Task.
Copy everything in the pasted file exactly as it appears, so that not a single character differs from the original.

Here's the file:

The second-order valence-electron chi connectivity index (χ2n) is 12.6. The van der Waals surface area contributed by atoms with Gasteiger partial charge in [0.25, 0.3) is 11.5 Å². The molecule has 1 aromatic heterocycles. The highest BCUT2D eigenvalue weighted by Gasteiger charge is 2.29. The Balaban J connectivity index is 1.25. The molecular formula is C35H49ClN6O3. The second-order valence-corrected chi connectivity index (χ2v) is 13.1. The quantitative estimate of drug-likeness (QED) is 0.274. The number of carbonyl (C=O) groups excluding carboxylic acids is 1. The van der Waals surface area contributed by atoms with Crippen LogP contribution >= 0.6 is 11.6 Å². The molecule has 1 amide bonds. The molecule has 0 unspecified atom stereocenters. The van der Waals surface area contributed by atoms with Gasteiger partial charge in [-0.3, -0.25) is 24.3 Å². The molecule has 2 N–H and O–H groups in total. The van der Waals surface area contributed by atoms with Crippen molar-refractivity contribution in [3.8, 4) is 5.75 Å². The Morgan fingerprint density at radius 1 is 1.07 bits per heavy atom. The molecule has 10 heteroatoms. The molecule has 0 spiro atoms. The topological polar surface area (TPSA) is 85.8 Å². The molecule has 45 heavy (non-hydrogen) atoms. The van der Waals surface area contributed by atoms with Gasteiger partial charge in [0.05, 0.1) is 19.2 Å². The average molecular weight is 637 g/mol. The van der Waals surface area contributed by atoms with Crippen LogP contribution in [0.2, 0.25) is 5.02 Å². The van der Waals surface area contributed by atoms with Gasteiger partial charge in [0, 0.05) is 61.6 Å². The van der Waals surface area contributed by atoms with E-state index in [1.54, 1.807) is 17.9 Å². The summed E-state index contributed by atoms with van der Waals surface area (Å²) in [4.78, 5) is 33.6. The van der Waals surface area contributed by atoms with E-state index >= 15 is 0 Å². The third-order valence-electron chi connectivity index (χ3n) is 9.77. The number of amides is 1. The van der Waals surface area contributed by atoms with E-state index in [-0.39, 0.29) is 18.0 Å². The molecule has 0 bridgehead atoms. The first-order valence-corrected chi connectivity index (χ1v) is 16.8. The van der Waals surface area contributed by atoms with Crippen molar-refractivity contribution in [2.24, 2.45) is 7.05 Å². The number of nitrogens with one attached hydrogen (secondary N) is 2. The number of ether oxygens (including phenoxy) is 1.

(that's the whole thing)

The second-order valence-electron chi connectivity index (χ2n) is 12.6. The van der Waals surface area contributed by atoms with Gasteiger partial charge in [0.25, 0.3) is 11.5 Å². The molecule has 1 aromatic heterocycles. The highest BCUT2D eigenvalue weighted by Gasteiger charge is 2.29. The Balaban J connectivity index is 1.25. The molecular formula is C35H49ClN6O3. The second-order valence-corrected chi connectivity index (χ2v) is 13.1. The quantitative estimate of drug-likeness (QED) is 0.274. The number of carbonyl (C=O) groups excluding carboxylic acids is 1. The van der Waals surface area contributed by atoms with Crippen LogP contribution >= 0.6 is 11.6 Å². The molecule has 1 amide bonds. The molecule has 0 unspecified atom stereocenters. The van der Waals surface area contributed by atoms with Gasteiger partial charge in [-0.3, -0.25) is 24.3 Å². The molecule has 2 N–H and O–H groups in total. The van der Waals surface area contributed by atoms with Crippen molar-refractivity contribution in [3.8, 4) is 5.75 Å². The Morgan fingerprint density at radius 1 is 1.07 bits per heavy atom. The molecule has 10 heteroatoms. The molecule has 0 spiro atoms. The topological polar surface area (TPSA) is 85.8 Å². The molecule has 45 heavy (non-hydrogen) atoms. The van der Waals surface area contributed by atoms with Gasteiger partial charge in [0.05, 0.1) is 19.2 Å². The average molecular weight is 637 g/mol. The van der Waals surface area contributed by atoms with Crippen LogP contribution in [0.2, 0.25) is 5.02 Å². The van der Waals surface area contributed by atoms with Gasteiger partial charge in [0, 0.05) is 61.6 Å². The van der Waals surface area contributed by atoms with E-state index in [1.54, 1.807) is 17.9 Å². The summed E-state index contributed by atoms with van der Waals surface area (Å²) in [4.78, 5) is 33.6. The van der Waals surface area contributed by atoms with E-state index >= 15 is 0 Å². The third-order valence-electron chi connectivity index (χ3n) is 9.77. The number of amides is 1. The van der Waals surface area contributed by atoms with E-state index in [-0.39, 0.29) is 18.0 Å². The molecule has 0 bridgehead atoms. The first-order valence-corrected chi connectivity index (χ1v) is 16.8. The van der Waals surface area contributed by atoms with Crippen molar-refractivity contribution in [2.24, 2.45) is 7.05 Å². The number of nitrogens with one attached hydrogen (secondary N) is 2. The number of ether oxygens (including phenoxy) is 1.